A murder suspect said it was "destiny" his wife and toddler son died in a fire and laid into British police, saying: "When a child dies the police go and arrest the parents."
Danai Muhammadi made angry speeches on a dramatic fifth day in the witness box at the Chatham Hill murder trial.
Crying, shouting and smiling in disbelief, he denied killing his wife Melissa Crook, 20, their son Noah, 15 months, and her father Mark, 49, by starting a fire which ripped through their Chatham Hill home on September 10.
Muhammadi said: "It seems a custom in this country that when a child dies the police go and arrest the parents of that child. There's no morals, no humanity in them."
The court was packed on Wednesday for fierce cross-examination by chief prosecutor Mark Dennis QC, who claimed Muhammadi was filled with "spite, anger and resentment" after Melissa left him.
Mr Dennis told the murder accused: "You were by that house around 2.30am on that morning [having borrowed] a spray container which you filled with three litres of petrol.
"Do you have the courage today to own up to that dreadful act?"
"No, I haven’t done it," the car salesman replied.
Mr Dennis said: "Do you think people normally walk through the streets at 2.30am with a spray canister filled with petrol just in case they have the urge to set fire to something?"
Mark Crook (left), his daughter Melissa and her toddler son Noah were killed in a house fire
Thumping the witness box with his hand, the 24-year-old said: "Have you seen it by your own eyes? Do you have evidence beyond doubt, 100%?"
Pointing at himself, he added: "Did anyone see this person there, that he was carrying a can? You are following the words of some stupid animals. You have no proof."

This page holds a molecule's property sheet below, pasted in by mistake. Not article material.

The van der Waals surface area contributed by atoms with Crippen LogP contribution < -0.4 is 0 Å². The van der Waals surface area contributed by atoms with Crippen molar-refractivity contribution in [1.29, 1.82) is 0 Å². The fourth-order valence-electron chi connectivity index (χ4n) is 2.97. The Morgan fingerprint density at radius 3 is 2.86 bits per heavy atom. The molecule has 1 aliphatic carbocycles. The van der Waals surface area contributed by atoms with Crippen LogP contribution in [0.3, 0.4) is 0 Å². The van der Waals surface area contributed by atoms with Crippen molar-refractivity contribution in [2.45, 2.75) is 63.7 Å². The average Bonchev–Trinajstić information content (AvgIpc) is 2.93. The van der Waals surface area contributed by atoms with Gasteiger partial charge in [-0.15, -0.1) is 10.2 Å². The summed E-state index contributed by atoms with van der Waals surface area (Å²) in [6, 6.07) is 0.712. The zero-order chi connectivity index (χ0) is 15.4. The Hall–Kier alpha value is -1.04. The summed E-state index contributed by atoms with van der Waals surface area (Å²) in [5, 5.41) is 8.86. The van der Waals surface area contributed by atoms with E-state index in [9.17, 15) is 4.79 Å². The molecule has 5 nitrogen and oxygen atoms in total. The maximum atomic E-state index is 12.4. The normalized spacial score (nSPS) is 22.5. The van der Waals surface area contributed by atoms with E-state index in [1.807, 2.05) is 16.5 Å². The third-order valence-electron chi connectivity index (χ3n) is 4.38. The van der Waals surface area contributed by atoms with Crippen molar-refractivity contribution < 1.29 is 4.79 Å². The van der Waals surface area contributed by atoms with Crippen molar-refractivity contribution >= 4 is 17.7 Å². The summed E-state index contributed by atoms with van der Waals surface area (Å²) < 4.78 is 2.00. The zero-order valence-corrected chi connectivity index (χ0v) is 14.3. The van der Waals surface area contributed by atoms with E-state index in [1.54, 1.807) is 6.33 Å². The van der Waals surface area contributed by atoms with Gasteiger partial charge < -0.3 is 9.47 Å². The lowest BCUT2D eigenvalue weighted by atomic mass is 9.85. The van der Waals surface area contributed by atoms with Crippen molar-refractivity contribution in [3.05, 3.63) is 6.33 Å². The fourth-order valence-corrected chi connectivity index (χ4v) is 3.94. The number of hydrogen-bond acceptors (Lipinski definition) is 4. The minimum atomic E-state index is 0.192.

Mr Dennis said: "I have, we're sad to say, three people who have been put to a grave.
"That is a fact, Mr Muhammadi, and petrol doesn't suddenly appear."
The car salesman told the court he was blackmailed by two men who threatened to burn the house if he didn't pay £5,000.
He drove from his Coventry home to Gillingham to meet them, he said, but did not hand over the cash.
But Mr Dennis told jurors Muhammadi revealed the story just two weeks before the trial.
He demanded: "Were you waiting to the last moment to fit a defence into all the evidence?"
Police at the scene of the house fire in Chatham Hill
Mr Dennis said Muhammadi would "anticipate" murder if he started a fire.
"No I don't know that, okay," Muhammadi replied. "Whoever has done it must have not meant to kill, because the money they asked for it wasn’t worth killing for.
"The person who commits such a thing is not a human, it must be a person with no heart, no feelings, because a child is involved."
He added: "What do you mean, 'anticipate'? If God and destiny don't want someone to die, nothing happens to them."
Mr Dennis replied: "You believe we have all got a destiny and that death may come tomorrow?"
"Yes," Muhammadi said.
Muhammadi, of Britannia Street, Coventry, denies three murders and the attempted murders of Melissa's mother Amanda and brother Bohdan.
His new girlfriend Emma Smith, 21, of Barley Lea, Coventry, and bouncer Farhad Mahmud, 35, of Fernhill Road, Maidstone, deny the same charges.
The trial continues.